Windowing: Why Big Publishers Can’t Jump On Board the Ebook Train
I really should be writing, but the misinformation and outright lies being tossed around the Interwebz drives me to distraction.
Hachette CEO Michael Pietsch responded in Digital Book World to all those who answered Amazon’s email plea and sent him a message this weekend. He said several questionable things, but I want to focus on the last bullet point in his letter:
• The invention of mass-market paperbacks was great for all because it was not intended to replace hardbacks but to create a new format available later, at a lower price.
As a publisher, we work to bring a variety of great books to readers, in a variety of formats and prices. We know by experience that there is not one appropriate price for all ebooks, and that all ebooks do not belong in the same $9.99 box. Unlike retailers, publishers invest heavily in individual books, often for years, before we see any revenue. We invest in advances against royalties, editing, design, production, marketing, warehousing, shipping, piracy protection, and more. We recoup these costs from sales of all the versions of the book that we publish—hardcover, paperback, large print, audio, and ebook. While ebooks do not have the $2-$3 costs of manufacturing, warehousing, and shipping that print books have, their selling price carries a share of all our investments in the book.
This bit: “create a new format available later, at a lower price” is referred to as windowing and it’s something readers have railed against since mass-market paperbacks were first introduced. We all know the drill. Our favorite author writes a new book. First, it gets released in hard back. Then, sometimes more than a year later, it finally is released in paperback. Why do the publishers do this? Profit.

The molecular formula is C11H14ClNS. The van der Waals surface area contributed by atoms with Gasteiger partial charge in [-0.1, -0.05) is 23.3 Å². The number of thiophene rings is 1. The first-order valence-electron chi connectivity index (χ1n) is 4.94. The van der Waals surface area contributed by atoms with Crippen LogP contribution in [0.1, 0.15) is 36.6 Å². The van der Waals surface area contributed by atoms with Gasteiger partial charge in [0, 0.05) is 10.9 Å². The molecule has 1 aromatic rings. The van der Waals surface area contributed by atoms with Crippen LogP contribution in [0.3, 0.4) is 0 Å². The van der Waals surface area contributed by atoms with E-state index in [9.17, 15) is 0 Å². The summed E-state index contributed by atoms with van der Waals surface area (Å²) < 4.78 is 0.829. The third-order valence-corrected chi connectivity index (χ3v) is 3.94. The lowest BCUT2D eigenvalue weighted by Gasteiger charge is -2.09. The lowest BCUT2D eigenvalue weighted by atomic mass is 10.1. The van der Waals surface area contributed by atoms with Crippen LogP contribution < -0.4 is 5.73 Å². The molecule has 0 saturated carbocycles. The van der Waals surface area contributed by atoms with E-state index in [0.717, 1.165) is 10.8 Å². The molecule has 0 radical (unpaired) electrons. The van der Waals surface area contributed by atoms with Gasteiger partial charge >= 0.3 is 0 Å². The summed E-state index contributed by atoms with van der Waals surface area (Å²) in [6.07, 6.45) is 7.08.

Let’s look at a typical bestseller hardback new release. I am going to use generic, made-up numbers for this example. There are always exceptions to every rule. Most new hardbacks these days are priced at about $28. Publishers sell them to distributers/retailers (like Amazon, Barnes & Noble, and Ingram) at a 50% discount, meaning the publisher gets $14 for the book. Mr. Pietsch states above that print books have production costs of $2-$3 per book attached to them, in addition to the fixed costs he states, such as editing, design, etc. (We’ll ignore the fact that he uses warehousing and shipping twice in his argument) Those fixed costs, in normal accounting procedures, would get amortized over the projected sales of the book. For argument’s sake, I’m going to use a figure of $6 per book to cover those “investment” costs — and I think I’m being generous here. Remember that the author’s royalty is baked within that figure because the publisher has paid the author an advance already, so about $4.20 of that $6 is being used to pay down that advance. That leaves $1.80 for the other costs. If the book is expected to sell 100,000 copies, that’s $180,000 for editing, design, marketing, blah, blah, blah.